Few events have appalled London liberals so publicly as the surprise emergence of the ten MPs of the Democratic Unionist Party as a force in UK politics. The metropolitan horror has been given full expression in the Twitter railing against ‘misogynist dinosaur homophobes’ and the press caricatures of DUP politicians as overfed, bowler-hatted Orangemen slyly looting government cash. Words such as ‘vile’ and ‘disgusting’ are flung around exultantly, as all nuance is shed. And beneath this lies an unspoken, potent little thrill: how wonderful, finally, to have a bunch of people whom one can openly despise.
I fear that thrill is going to intensify very soon, when images trickle in from the imminent Twelfth of July celebrations, for which energetic loyalists are even now putting the finishing touches to their towering unlit bonfires. The Twelfth is the traditional date upon which members of the Protestant Orange Order parade through the streets and lanes of Northern Ireland, accompanied by skirling pipe music and the deep boom of the Lambeg drum. They do so in celebration of the Protestant King William III’s victory over the Catholic King James II at the Battle of the Boyne in 1690 (it is one of history’s little ironies that Pope Alexander VIII was firmly on the Williamite side).
This annual display has long proved mystifying and challenging for English onlookers, for whom Northern Ireland Protestants are the least fashionable Celtic minority, and even less so when in parading mode. In recent years, however, the rites of the Twelfth have been widely ignored. Given the fresh alliances in Westminster and their irresistible opportunities for point-scoring, that will not be the case this year.
Many years ago, when first writing about the Twelfth, I used to explain to my London friends that it was not as bonkers as it seemed to them: in most places the parades were peaceful and an excuse for a family day out. The nationalist Ancient Order of Hibernians — a much smaller, Catholic version of the Orange Order — loved a pipe band and a parade too, and still do. No one from my own family was ever in the Orange Order, but when we lived in Belfast we used to walk up to watch the bands winding past the end of our road, with the rows of flautists perspiring in the summer heat, and the lipsticked teenage majorettes twirling batons. Elderly ladies brought out foldaway chairs and sat by the route with a bottle of lemonade.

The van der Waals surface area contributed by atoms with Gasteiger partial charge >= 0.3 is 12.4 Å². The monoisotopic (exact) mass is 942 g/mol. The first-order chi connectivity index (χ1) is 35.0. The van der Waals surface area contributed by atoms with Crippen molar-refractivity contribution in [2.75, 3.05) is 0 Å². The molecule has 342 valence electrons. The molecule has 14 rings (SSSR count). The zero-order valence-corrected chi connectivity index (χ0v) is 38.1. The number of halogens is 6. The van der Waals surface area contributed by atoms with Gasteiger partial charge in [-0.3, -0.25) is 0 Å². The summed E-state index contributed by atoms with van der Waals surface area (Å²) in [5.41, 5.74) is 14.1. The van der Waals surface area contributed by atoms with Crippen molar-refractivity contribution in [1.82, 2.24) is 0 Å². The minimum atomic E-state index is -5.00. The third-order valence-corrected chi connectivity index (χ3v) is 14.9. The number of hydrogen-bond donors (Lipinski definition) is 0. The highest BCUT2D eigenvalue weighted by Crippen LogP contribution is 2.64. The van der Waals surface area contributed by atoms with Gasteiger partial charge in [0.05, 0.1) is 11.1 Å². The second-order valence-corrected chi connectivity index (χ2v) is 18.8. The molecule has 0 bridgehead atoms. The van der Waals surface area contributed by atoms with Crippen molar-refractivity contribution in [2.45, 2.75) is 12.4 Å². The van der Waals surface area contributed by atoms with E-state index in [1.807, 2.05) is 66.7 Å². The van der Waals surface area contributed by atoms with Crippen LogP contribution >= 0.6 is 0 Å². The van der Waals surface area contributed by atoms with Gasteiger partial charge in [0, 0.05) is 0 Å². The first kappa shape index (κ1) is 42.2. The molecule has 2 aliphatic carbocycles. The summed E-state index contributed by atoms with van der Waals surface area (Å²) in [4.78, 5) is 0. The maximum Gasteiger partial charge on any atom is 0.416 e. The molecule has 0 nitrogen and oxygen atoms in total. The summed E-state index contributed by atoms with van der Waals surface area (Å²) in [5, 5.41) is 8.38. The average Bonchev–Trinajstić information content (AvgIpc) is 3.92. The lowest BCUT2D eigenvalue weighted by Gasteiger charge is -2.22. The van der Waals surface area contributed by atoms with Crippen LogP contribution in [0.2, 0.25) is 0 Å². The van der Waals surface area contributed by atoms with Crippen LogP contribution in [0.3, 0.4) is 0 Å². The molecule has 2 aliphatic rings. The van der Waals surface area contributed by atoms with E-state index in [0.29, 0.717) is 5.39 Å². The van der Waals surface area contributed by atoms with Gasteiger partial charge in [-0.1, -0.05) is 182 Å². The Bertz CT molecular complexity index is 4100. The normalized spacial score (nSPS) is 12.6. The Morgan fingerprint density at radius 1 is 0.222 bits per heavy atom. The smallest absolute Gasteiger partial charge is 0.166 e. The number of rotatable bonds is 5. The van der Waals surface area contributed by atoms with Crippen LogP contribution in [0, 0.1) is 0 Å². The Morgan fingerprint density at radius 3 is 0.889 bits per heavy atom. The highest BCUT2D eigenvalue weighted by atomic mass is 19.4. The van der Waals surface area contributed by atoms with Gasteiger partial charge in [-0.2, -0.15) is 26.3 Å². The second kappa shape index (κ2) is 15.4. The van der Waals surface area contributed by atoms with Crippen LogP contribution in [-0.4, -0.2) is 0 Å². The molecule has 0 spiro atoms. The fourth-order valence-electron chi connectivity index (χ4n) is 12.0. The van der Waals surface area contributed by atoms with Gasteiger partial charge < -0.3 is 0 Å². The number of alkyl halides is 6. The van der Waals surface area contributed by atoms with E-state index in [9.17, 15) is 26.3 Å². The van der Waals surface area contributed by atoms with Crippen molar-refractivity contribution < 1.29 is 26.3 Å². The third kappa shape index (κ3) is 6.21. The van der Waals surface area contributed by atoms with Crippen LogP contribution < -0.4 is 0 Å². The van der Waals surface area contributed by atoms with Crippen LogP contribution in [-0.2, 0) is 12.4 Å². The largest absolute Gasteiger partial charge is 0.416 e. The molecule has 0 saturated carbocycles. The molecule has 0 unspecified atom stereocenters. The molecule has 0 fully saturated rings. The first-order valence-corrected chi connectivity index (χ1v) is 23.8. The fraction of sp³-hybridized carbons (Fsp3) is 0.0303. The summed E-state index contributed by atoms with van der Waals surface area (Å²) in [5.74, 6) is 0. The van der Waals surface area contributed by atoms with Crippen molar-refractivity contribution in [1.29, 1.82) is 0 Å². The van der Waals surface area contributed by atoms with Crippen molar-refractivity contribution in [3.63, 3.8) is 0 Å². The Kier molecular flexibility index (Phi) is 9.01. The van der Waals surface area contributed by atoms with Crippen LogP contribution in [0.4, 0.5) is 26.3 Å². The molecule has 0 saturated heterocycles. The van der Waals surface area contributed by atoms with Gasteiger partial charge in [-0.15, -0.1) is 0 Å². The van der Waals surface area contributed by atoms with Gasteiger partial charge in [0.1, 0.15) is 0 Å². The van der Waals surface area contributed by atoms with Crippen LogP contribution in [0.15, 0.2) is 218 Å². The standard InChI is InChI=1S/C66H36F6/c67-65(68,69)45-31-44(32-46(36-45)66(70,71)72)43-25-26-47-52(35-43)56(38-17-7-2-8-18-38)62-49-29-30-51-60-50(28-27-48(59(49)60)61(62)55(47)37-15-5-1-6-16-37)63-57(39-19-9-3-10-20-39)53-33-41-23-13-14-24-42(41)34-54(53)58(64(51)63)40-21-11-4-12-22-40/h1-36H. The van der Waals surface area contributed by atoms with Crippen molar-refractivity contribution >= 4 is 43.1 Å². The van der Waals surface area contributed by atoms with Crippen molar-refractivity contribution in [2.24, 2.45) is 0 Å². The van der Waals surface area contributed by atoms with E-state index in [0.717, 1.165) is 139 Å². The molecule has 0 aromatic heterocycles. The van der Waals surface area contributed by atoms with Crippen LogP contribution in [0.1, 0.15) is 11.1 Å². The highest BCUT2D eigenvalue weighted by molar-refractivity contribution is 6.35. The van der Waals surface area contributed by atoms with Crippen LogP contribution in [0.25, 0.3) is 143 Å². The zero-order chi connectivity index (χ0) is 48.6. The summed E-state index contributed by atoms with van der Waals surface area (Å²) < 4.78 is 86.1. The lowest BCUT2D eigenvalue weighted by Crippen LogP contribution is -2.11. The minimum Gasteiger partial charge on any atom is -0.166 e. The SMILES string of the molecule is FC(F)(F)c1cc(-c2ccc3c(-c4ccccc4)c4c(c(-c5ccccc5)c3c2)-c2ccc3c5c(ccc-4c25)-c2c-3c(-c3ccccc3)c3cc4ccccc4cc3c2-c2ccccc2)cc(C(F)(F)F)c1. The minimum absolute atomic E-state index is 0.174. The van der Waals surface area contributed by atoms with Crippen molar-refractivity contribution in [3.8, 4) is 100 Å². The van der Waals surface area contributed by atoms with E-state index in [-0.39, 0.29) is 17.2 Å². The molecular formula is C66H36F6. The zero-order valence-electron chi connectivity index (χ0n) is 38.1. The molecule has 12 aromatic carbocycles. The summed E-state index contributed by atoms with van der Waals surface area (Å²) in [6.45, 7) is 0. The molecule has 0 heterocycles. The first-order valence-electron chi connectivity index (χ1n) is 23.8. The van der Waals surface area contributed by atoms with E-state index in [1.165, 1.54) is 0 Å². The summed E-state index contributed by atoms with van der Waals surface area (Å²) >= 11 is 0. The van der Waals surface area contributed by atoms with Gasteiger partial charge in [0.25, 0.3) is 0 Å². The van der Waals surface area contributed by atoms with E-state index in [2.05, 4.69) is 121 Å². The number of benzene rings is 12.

Catholics often came out to watch the parades too, and in rural areas Catholic farmers might offer to keep an eye on the cattle of Protestant farmers for the day. In areas of high sectarian tension, such as Portadown, there could be a simmering volatility to events, but the modern souring of the parades really began in the mid-1990s, when — with its energies diverted by the IRA ceasefire — Sinn Fein turned in earnest to culture wars, by seeding local ‘residents’ committees’ which were often headed by former IRA members. These groups began to complain vociferously about Orange Order routes through areas which had become predominantly Catholic.
It was a strategic game of Wind-Up-The-Prods which predictably succeeded, resulting in the serial standoffs over a pre-Twelfth parade around Drumcree parish church, Portadown, thronged with angry loyalist paramilitaries who had come in to support the Orangemen’s right to march down the disputed territory of the Garvaghy Road. There were loyalist riots and outbreaks of sectarian violence. Drumcree became an annual jamboree of rage which drew the world’s cameras.
In 1997, a self-congratulatory Gerry Adams was recorded telling a Sinn Fein meeting in County Meath: ‘Ask any activist in the North, “Did Drumcree happen by accident?’’ And he will tell you, “No.” ’ Adams went on to say that ‘three years of work went into creating that situation’.
The Orangemen have been banned from walking down the Garvaghy Road for 20 years. In the decades since 1997, Adams and his team have been able to relax a little. When it comes to the Twelfth celebrations, loyalists are increasingly doing his PR work for him. The problem lies not so much in the parades themselves, the routes of which are now regulated — through fraught negotiations — by a body called the Parades Commission. Instead, the lunacy is most manifest in the preparations for the night before the Twelfth, known as the Eleventh Night, when bonfires are lit throughout Northern Ireland.